But now there seem to be fewer students opposed to University administrators who are following the student organizers.

According to a poll conducted by The Herald in late October and early November, 48.9 percent of polled students approve of the University’s handling of a September incident of alleged police brutality, in which a black graduate student was arrested on campus after refusing to show his Brown ID when requested by a DPS officer. Only 27.3 percent of respondents said they disapprove of the administration’s response. 22.8 percent of students expressed no opinion in the poll, which had a 3.8 percent margin of error.

Felipe Floresca ’73, former director of the Third World Center, said the increased enrollment of non-black students of color has broken down the “black-white student paradigm” of the 1960s.

“Students are a lot smarter and more comfortable in their identity” today than when he was a student.

Today, diversity issues such as black student enrollment are not specific to any one activist group like Co-PAIT, Teitelbaum said. Instead, he added, “That’s a general concern for everybody.”

Gina Rodriguez ’08 said only so much could be accomplished in the racially divided community of the 1960s. “It’s far more helpful to be organizing an anti-racist agenda in a multi-racial community,” she said.

A media game

If students have changed, University officials have become smarter and more agile, student activists said.

“The University knows how students organize their lives here,” said former Co-PAIT member Jane Mee Wong ‘06.5. “They know we go away for the summer, and for study abroad and that we burn out.” Instead of making policy changes, administrators take advantage of the irregularity of student life and wait for students to “cool down,” she said.

In the 1960s, administrators feared that students would blow up in violent protest and thus grew receptive to student demands, Buhle said. “Administrators were terrified of the student protests at Harvard and Columbia,” he added, referring to student takeovers of the presidents’ offices at Columbia University in 1968 and Harvard University in 1969.

“The (1968) administration would not have gotten into a dialogue nearly to the extent that the present administration does,” McDaniel said.

More than violent protest, University officials today fear the negative media attention student activists could bring to campus.

“It’s a big media game,” Teitelbaum said.

“Everything is filtered through Mike Chapman,” he added, referring to Michael Chapman, vice president for public affairs and University relations. “No one can talk.”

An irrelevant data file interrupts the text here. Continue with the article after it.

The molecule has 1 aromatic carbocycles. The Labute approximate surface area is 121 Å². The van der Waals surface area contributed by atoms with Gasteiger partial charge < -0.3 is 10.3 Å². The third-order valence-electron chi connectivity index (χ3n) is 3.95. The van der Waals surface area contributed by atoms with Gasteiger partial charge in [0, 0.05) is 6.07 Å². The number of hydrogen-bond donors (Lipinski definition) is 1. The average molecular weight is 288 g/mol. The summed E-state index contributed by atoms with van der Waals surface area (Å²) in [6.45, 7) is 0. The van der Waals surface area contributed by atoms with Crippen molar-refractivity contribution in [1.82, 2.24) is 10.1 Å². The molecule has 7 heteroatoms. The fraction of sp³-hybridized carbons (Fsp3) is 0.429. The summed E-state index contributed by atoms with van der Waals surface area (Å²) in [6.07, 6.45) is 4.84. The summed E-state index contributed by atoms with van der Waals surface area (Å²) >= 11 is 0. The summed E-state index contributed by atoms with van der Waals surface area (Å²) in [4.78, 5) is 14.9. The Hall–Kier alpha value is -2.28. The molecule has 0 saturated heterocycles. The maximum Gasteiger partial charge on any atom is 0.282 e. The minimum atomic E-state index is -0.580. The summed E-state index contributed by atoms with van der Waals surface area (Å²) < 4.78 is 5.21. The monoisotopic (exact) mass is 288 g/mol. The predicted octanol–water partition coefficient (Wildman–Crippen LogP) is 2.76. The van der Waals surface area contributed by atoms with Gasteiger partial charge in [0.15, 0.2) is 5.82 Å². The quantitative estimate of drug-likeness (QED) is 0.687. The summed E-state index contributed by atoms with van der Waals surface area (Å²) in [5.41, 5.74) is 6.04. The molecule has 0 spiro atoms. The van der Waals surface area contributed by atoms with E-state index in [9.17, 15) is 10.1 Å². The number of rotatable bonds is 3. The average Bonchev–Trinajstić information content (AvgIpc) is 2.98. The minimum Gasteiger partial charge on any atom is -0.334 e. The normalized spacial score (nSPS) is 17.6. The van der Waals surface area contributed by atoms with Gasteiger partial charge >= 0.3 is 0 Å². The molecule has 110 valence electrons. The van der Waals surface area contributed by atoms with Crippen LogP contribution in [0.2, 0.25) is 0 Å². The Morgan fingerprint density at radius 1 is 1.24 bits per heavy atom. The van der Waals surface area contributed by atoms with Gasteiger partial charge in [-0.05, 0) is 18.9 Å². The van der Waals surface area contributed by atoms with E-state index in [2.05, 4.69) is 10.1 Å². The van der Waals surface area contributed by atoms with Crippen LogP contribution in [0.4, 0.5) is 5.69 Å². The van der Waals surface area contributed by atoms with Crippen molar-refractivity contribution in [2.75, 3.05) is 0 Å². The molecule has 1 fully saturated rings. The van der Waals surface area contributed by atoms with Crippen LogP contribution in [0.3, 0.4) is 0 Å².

Teitelbaum said administrators today are afraid of student activists in a “quieter, ‘we’re kind of scared, we’d like to bring you into our fold'” way.

“I know some administrators who wine and dine activists,” he said, adding that officials have “gotten a little smarter” since first confronted by activists in the 1960s.

An Oct. 3e-mail sent by Assistant to the President Marisa Quinn addressed to “University Colleagues” perhaps reflected the fear of reaction.

The e-mail advised faculty and administrators on how to act if student protestors took control of University Hall. Quinn quoted University protocol on protests: “Protests or demonstrations that infringe upon the rights of others to peaceful assembly, orderly protest, free exchange of ideas, or that interfere with the rights of others to make use of or enjoy the facilities or attend the functions of the University cannot be tolerated.”

The e-mail is another way for the University to “protect itself” and “maintain its own power,” said Co-PAIT member Dara Bayer ’08.

Quinn’s e-mail also advised employees not to leave their offices unlocked or unattended, to keep “sensitive material in safe and secure locations” and to call DPS if a student group prevented them from entering a building in which they worked. Yet she wrote that “an occupation” was “unlikely” and ended the e-mail by advising employees to “treat protestors with respect.”

But Wong said University officials are more likely to treat activists “like children.” Meetings held by administrators are like “show-and-tell sessions,” she said. “They don’t listen.”

Wong is also a former member of Action for Safety, a student group that formed in response to incidents of police misconduct against two male Hispanic students in the spring of 2004, and said police brutality incidents similar to this year’s occurred in 2002. Students’ short time at Brown impedes sustained protest against similar incidents that occur again and again, she said. University officials take advantage of the lack of “institutional memory” students have, she added.